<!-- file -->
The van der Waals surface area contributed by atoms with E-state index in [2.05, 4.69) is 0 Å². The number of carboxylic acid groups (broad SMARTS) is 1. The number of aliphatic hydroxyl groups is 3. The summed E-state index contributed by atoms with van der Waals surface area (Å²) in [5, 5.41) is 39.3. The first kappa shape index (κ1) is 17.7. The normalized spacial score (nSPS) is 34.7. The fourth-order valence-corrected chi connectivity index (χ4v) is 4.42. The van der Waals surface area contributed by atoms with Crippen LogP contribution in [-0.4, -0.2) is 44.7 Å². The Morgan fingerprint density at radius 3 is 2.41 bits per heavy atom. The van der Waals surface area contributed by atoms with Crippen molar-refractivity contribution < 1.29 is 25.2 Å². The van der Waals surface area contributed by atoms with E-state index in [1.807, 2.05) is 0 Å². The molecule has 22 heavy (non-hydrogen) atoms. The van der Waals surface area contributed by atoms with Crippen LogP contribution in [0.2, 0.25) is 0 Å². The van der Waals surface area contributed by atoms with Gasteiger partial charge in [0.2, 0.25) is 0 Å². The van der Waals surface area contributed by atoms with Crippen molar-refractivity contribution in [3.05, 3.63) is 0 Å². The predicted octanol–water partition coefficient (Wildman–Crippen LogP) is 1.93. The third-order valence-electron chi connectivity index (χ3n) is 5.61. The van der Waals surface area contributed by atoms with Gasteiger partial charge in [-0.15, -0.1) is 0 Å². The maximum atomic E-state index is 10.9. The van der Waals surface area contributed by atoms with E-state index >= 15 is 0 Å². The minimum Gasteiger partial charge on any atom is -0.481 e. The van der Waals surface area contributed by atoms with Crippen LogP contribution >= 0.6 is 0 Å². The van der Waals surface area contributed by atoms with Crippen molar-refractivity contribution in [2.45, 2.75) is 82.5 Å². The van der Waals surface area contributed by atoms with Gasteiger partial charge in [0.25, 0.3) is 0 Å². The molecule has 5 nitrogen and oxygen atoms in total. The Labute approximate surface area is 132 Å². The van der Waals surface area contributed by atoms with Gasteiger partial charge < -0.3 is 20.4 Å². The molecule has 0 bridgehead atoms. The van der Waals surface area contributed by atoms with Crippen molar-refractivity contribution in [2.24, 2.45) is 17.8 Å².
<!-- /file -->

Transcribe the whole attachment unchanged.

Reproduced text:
The van der Waals surface area contributed by atoms with E-state index in [2.05, 4.69) is 0 Å². The number of carboxylic acid groups (broad SMARTS) is 1. The number of aliphatic hydroxyl groups is 3. The summed E-state index contributed by atoms with van der Waals surface area (Å²) in [5, 5.41) is 39.3. The first kappa shape index (κ1) is 17.7. The normalized spacial score (nSPS) is 34.7. The fourth-order valence-corrected chi connectivity index (χ4v) is 4.42. The van der Waals surface area contributed by atoms with Crippen LogP contribution in [-0.4, -0.2) is 44.7 Å². The Morgan fingerprint density at radius 3 is 2.41 bits per heavy atom. The van der Waals surface area contributed by atoms with Crippen molar-refractivity contribution < 1.29 is 25.2 Å². The van der Waals surface area contributed by atoms with E-state index in [1.807, 2.05) is 0 Å². The molecule has 22 heavy (non-hydrogen) atoms. The van der Waals surface area contributed by atoms with Crippen LogP contribution in [0.2, 0.25) is 0 Å². The van der Waals surface area contributed by atoms with Gasteiger partial charge in [0.2, 0.25) is 0 Å². The van der Waals surface area contributed by atoms with Crippen molar-refractivity contribution in [3.05, 3.63) is 0 Å². The predicted octanol–water partition coefficient (Wildman–Crippen LogP) is 1.93. The third-order valence-electron chi connectivity index (χ3n) is 5.61. The van der Waals surface area contributed by atoms with Gasteiger partial charge in [-0.15, -0.1) is 0 Å². The maximum atomic E-state index is 10.9. The van der Waals surface area contributed by atoms with E-state index >= 15 is 0 Å². The minimum Gasteiger partial charge on any atom is -0.481 e. The van der Waals surface area contributed by atoms with Crippen LogP contribution >= 0.6 is 0 Å². The van der Waals surface area contributed by atoms with Crippen molar-refractivity contribution in [2.45, 2.75) is 82.5 Å². The van der Waals surface area contributed by atoms with Gasteiger partial charge in [0.25, 0.3) is 0 Å². The molecule has 5 nitrogen and oxygen atoms in total. The Labute approximate surface area is 132 Å². The van der Waals surface area contributed by atoms with Gasteiger partial charge < -0.3 is 20.4 Å². The molecule has 0 bridgehead atoms. The van der Waals surface area contributed by atoms with Crippen molar-refractivity contribution in [2.24, 2.45) is 17.8 Å².